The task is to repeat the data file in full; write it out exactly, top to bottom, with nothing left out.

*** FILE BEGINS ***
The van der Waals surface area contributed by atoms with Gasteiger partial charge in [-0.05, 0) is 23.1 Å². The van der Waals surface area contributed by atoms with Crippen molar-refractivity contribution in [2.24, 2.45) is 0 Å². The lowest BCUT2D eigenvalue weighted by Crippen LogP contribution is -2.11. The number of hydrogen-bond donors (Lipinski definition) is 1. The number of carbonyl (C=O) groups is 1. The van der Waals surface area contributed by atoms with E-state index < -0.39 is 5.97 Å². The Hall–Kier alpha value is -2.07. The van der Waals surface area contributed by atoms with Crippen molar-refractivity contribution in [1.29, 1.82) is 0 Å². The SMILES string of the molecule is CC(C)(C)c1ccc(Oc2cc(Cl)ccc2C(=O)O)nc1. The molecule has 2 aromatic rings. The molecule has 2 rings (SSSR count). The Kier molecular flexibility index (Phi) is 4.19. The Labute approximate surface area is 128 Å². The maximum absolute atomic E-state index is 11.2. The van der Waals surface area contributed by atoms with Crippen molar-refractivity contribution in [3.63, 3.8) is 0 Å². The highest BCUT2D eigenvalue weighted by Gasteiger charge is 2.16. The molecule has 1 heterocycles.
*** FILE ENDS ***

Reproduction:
The van der Waals surface area contributed by atoms with Gasteiger partial charge in [-0.05, 0) is 23.1 Å². The van der Waals surface area contributed by atoms with Crippen molar-refractivity contribution in [2.24, 2.45) is 0 Å². The lowest BCUT2D eigenvalue weighted by Crippen LogP contribution is -2.11. The number of hydrogen-bond donors (Lipinski definition) is 1. The number of carbonyl (C=O) groups is 1. The van der Waals surface area contributed by atoms with E-state index < -0.39 is 5.97 Å². The Hall–Kier alpha value is -2.07. The van der Waals surface area contributed by atoms with Crippen molar-refractivity contribution in [1.29, 1.82) is 0 Å². The SMILES string of the molecule is CC(C)(C)c1ccc(Oc2cc(Cl)ccc2C(=O)O)nc1. The molecule has 2 aromatic rings. The molecule has 2 rings (SSSR count). The Kier molecular flexibility index (Phi) is 4.19. The Labute approximate surface area is 128 Å². The maximum absolute atomic E-state index is 11.2. The van der Waals surface area contributed by atoms with Crippen molar-refractivity contribution in [3.63, 3.8) is 0 Å². The highest BCUT2D eigenvalue weighted by Gasteiger charge is 2.16. The molecule has 1 heterocycles.